Northampton Town’s Academy system has made great strides recently, with the club showing commitment to developing their young talent.
Over the past two seasons, the Cobblers have established an impressive record, handing out eight professional contracts, seven senior debuts, over 100 first-team appearances and winning an EFL Youth Alliance South East trophy.
Lead PDP Coach Jon Brady has been at the heart of the planning process since taking over the Under-18s side in 2017.
He told LFE: “We’ve been lucky with the two most recent managers, Dean Austin and now Keith Curle, who have both been very keen to give our youth players opportunities to progress.
“Winning the Youth Alliance league was nice and it shows what we’re doing in training is working, but I think the proof in the pudding is appearances in the first team, because that’s our ultimate goal.”
Although progress on the training pitch remains a key piece to the puzzle, Brady highlights work off the pitch as the primary reason for their success.
“First and foremost, when we’re looking at young players, we make sure they’ve got the right attitude,” he added. “Are they willing to work extremely hard and put the extra effort in? Are they a good teammate and are they a positive character? Do they have resilience? All those values are really important to us before we even look at them technically and tactically.
“Keith Curle is very influential in helping players with the transition from youth team to first team. They design development programmes to keep them on track, so performance is observed and mental well-being is monitored through regular conversations.
“If you’ve got a player who feels good about himself, or is going through some issues but knows he has a support system to get through that, then they’re going to feel more comfortable and have more freedom to go on the pitch and perform. It’s fantastic that the players are a lot more willing to talk freely with us coaches, not just about football, but about life in general.”
A close connection between the coaching and education staff has been vital in devising an effective life skills schedule for the teenagers.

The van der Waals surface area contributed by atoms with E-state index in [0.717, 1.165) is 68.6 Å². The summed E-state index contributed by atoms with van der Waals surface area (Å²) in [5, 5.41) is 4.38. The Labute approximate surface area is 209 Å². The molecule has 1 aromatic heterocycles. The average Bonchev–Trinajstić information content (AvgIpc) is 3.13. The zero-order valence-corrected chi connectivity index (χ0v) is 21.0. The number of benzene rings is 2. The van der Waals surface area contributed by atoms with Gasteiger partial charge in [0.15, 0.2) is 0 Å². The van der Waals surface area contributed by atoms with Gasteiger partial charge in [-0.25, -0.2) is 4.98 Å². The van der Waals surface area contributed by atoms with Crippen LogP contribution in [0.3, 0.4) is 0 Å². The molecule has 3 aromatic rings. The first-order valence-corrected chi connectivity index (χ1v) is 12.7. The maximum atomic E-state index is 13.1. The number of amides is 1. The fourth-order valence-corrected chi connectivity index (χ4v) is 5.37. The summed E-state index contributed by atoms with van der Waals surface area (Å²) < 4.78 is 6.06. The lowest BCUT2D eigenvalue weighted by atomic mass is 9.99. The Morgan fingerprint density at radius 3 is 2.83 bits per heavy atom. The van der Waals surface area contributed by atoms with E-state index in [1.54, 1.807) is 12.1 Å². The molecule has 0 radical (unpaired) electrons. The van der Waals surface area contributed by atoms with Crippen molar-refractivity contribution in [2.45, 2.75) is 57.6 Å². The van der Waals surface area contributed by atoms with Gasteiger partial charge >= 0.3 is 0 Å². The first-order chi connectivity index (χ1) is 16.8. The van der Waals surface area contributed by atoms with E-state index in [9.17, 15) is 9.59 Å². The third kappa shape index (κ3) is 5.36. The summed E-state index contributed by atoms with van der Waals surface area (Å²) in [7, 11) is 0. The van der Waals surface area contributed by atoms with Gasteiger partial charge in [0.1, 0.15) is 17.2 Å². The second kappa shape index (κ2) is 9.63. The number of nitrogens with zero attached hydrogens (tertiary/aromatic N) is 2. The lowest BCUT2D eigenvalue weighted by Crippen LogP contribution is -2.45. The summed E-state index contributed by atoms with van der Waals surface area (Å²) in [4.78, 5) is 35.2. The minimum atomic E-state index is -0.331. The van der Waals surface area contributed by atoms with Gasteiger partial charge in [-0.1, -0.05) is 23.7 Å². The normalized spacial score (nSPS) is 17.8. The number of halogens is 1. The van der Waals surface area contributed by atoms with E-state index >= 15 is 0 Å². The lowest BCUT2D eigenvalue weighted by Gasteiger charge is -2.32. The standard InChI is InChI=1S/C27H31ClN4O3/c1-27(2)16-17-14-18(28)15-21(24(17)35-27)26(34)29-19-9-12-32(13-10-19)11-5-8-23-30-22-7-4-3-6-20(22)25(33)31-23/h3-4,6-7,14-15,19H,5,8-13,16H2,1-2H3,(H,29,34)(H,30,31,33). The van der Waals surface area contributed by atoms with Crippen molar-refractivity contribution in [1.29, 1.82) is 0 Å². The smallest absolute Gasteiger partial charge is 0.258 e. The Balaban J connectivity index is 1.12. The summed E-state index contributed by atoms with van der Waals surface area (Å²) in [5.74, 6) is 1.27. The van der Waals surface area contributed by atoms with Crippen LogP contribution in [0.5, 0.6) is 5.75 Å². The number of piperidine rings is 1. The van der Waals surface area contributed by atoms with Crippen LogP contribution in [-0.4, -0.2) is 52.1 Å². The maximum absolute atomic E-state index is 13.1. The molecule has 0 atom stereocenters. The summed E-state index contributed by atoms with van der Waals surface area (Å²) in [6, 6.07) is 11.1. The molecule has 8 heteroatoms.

“Our Head of Education, Pete Stephenson, has been extremely influential in making sure that the boys have an extensive life skills programme and have a wide range of experiences, whether it’s talks or going out for community visits,” said Brady.
“It gets players to see the bigger picture, so instead of pinning all their hopes on football, they’re encouraged to build a life outside of football. Gaining these life skills gives players the capability to speak to potential employers, find another trade or further their education and be confident about themselves in order to do that.
“From my experience, when my sole focus was football, I felt such a huge pressure to perform. Then later on in my career, when I started my coaching business, I didn’t feel that pressure because I had other interests that I could fall back on, so I had more freedom to play.
I’m keen for the boys to have other interests and life allows that now, particularly with social media outlets. It’s important for players to switch off from football because you need that downtime.”
Second-year apprentice Scott Pollock is a prime example of a young footballer expressing himself in a variety of areas. Having shot to fame by winning Hashtag United’s YouTube Academy series in 2017, the 19-year-old has used his following of over 170,000 people across multiple social media channels to engage in a range of experiences.
Brady continued: “People have been able to see Scott’s pathway of trying to become a player online and that’s given him plenty of other opportunities to have interests outside of football. He’s very level-headed and down to earth about it as well, which you need to be to find that balance.
“Scott was in our Football Education programme prior to becoming an apprentice. During that time, he played at Wembley against some Premier League All-Stars and was named man of the match. Since then, Scott’s risen to every challenge that he’s been given and has now played over 20 games for his boyhood club.
“He’s been creative with making videos, he’s had some brand deals and he gets the chance to go to different events, so he’s making the most of his spare time while also keeping the right amount of focus on his football.
“Similar to Scott’s pathway, we’ve just signed Ethan Johnston from our FE programme. Working so closely with the education staff has allowed us to be regularly informed of whether all the boys are keeping up with their work.
“If they’re not, there can be consequences, so that adds to the motivation for them to continue working hard in the classroom. If they’re doing things right off the pitch, it’s setting great habits and standards to take onto the pitch.”
Throughout the quarantine period, the Northampton staff have maintained consistent contact with players across the Academy age groups to continue their personal development messaging.
Brady said: “It’s important for us to create a connection with families and making sure the boys are mindful of how they can make a positive impact at home, while also developing some important life skills.
“There is a difference between playing on a PlayStation all day and not really achieving anything, compared to helping out with the washing or mowing the lawn, or learning how to cook. These activities show that they can look after themselves and take ownership of their nutrition, which is important when considering the discipline and growth of any individual, not just as a footballer.
If we can create players that have the life skills to be a well-rounded person, that’s the most important thing for us. We want to develop youngsters that are good people off the pitch and good players on the pitch.”
This feature is included Issue 40 of LFE’s Touchline magazine.